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Brave Aussie ladies like ewes to the slaughter in Ireland

  • Monday, November 13 2006 @ 10:33 am ACDT
  • Contributed by: Sean Finlayson
  • Views: 16,101
International Rules

For the first time ever, an Australian women's team have followed the footsteps of the men's Australian International Rules team, setting out to do what the men have since 1998, test their wares against the Irish Gaelic footballers. The team has just completed a tour of Ireland, with very one sided results in favour of the home side resulting in Ireland taking the inaugural series easily - though not surprisingly given a critical rule difference compared with the men's series.

As reported by WFN, the tests were first agreed upon in Singapore in March this year. Since then, Australia assembled a team consisting mostly of Victorian Women's Football League players as selected following the women's Australian rules football National Championships. The team also included Australian women athletes from a variety of backgrounds including Michelle Dench (daughter of VFL/AFL great David Dench), Matildas goalkeeper Joanne Butland and even former volleyball, touch football, ultimate disc and handball champions.

In the first test, played during the evening on 31st October at Breffni Park in Cavan, the Irish completely overwhelmed their opponents.

The refusal of the Irish to allow the Australians to tackle, reducing the compromise to an almost farcical level, with the only Australian rules being the mark and point posts. This greatly disadvantaged the Australian players and gave a definite advantage to the Irish.

First test final score:

Ireland 6.26.16 (134)
Australia 1.2.3 (15)

With Australia having a strong Gaelic football side and the USA possibly only a few years away from being able to compete with Australia in women's Aussie Rules, the lack of compromise rules could bring the entire exercise into question.

In response to the humiliation, the president of Irish Women's Football offered to play the second test with the Aussie Rules ball, something which the Australians, possibly out of pride, refused.

The second match was played at night on 4th November at Parnell Park, Dublin and saw a much improved Australian outfit tighten their defence and claw back the lead in the final half to finish respectably in comparison to the first test.

Second test final score:

Ireland 3.5.6 (39)
Australia 0.4.6 (18)

Both games were televised live in Ireland and Australia on pay TV network Setanta Sports and unlike the men's series, the women's series was generally played in good spirit.

The results are not overly surprising considering that over 100,000 women play Gaelic football in Ireland, in a highly popular women's league. When Cork defeated Armagh in the All-Ireland women's championship at Croke Park, Dublin in October, over 25,000 spectators were in attendance.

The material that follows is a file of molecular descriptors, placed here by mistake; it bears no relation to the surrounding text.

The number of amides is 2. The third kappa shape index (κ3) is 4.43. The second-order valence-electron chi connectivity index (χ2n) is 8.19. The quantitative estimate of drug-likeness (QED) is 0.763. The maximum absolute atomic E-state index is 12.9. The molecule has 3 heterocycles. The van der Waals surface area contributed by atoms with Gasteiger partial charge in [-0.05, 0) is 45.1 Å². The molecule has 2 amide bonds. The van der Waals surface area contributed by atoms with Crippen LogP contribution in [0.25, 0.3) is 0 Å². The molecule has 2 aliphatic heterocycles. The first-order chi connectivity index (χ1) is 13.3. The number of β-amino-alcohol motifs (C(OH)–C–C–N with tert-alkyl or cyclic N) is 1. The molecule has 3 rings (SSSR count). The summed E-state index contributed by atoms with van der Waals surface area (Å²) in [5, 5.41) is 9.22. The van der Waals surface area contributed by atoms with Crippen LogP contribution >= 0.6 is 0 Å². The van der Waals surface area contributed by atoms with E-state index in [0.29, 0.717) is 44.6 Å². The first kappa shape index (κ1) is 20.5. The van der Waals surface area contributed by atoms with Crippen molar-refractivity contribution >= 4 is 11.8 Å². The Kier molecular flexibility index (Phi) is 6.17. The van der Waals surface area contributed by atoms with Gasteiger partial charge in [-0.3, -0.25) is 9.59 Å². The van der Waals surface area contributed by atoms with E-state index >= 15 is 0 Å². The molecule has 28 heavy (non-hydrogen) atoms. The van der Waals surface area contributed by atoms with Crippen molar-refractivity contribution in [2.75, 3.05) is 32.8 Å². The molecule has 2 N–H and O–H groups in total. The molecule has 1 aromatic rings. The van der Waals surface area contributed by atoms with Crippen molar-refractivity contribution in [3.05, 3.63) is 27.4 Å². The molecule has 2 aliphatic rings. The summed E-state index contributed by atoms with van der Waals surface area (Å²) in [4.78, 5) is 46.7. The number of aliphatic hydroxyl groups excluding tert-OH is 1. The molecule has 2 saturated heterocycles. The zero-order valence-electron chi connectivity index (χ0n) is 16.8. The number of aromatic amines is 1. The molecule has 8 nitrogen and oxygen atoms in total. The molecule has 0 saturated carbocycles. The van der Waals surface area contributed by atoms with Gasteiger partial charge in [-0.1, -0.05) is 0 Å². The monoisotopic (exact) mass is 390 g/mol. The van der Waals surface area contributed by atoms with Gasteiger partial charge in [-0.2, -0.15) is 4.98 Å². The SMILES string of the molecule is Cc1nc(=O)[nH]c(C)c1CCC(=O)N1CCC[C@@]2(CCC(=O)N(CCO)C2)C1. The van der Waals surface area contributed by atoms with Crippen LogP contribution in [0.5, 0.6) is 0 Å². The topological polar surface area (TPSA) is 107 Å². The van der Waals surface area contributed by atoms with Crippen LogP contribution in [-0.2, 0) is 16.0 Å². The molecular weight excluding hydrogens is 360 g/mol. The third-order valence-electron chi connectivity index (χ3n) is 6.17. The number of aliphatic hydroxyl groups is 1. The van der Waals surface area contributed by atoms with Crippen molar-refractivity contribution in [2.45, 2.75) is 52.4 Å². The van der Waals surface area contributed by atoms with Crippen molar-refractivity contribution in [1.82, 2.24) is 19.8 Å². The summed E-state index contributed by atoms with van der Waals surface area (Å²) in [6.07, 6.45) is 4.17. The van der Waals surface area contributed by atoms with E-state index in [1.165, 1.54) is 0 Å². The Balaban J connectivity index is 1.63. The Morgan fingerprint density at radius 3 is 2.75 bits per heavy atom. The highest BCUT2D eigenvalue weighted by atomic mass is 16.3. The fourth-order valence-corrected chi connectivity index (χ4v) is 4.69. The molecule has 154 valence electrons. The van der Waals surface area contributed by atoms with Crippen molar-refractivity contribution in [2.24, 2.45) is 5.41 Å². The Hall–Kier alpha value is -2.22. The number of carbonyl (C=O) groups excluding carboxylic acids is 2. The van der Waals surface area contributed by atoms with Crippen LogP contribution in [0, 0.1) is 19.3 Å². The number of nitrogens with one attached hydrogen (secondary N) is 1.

In contrast, there are just under 19,000 women's Aussie Rules players in Australia and the game has a low profile. Although the game is played in all states, there is no national competition for Women's Aussie Rules. Around the same time as the All-Ireland match was being played, Australia's strongest and best supported league, the WVFL (with 16 clubs and 3 divisions) had under 1,000 spectators to their Grand Final at the Western Oval in Melbourne. As a result, the women found it difficult securing sponsors for their tour to Ireland, but the AFL provided around $10,000 to cover uniforms, insurance and training and prestige car dealer Nick Theodossi, a member of the "Virtually Forgotten Legends" club (a group of former VFL/AFL players) also contributed a nominal sum.

Both Women's Footy and Ladies Gaelic Football are growing rapidly at both senior and junior level. Around the world the growth includes Women's Footy in the USA, Japan and more recently Papua New Guinea and New Zealand, and Gaelic football in Asia and amid the "Irish diaspora" - areas around the world where descendents of Irish immigrants are common. Gaelic football is perhaps growing faster, possibly because it doesn't have the tackling and is not as physically demanding on the body.

As yet, there has been no word from the peak body Women's Football Australia as to the hosting of the series in Australia next year.

Editor: For any Aussie Rules players who have not tried Gaelic football, they may not appreciate just how difficult it is to take possession from the opposition since tackling is not allowed - it may well be a bigger factor in the results than the use of the Gaelic round ball.

Ireland squad:

Bronagh O'Donnell, Alma O'Donnell, Caroline O'Hanlon, Caoimhe Marley (All Armagh), Bronagh Sheridan (Cavan), Angela Walsh, Norita Kelly, Juliet Murphy, Rena Buckley (All Cork), Micheala Downey (Down), Cliodhna O'Connor, Sinead Aherne (both Dublin), Aoibheann Daly, Anne Marie McDonagh, Una Carroll, Patricia Gleeson (All Galway), Grainne Ni Flathartha, , Sarah O'Connor (All Kerry), Brianna Leahy (Kildare), Lorraine Muckian, Patricia Fogarty (Laois), Dympna O'Brien (Limerick) Cora Staunton, Christina Heffernan (Mayo), Sinead Dooley, Jackie Shields, Geraldine Doherty, Mary Sheridan (All Meath), Mairead Morrissey (Tipperary), Mary O'Donnell (Waterford)

Australian squad:

Belinda Blay (Vic); Julia Boyle (Vic); Joanne Butland (QLD); Renae Campbell (WA); Jane Clifton (Vic); Penny Cula-Reid (Vic); Michelle Dench (Vic); Angela Doyle (WA); Sarah Hammond (Vic); Anna Haynes (WA); Emma Hender (ACT); Moana Hope (Vic); Meg Hutchins (Vic); Pia Kilburn (WA); Shelley Matcham (WA); Shannon McFerran (Vic); Anna McIlroy (Vic); Janine Milne (Vic); Talei Owen (NSW); Lydia Padgett (WA); Daisy Pearce (Vic); Katherine Pender (Qld); Kerryn Stephens (Vic); Lauren Tesoriero (Vic); Kathy Zacharopoulos (Vic)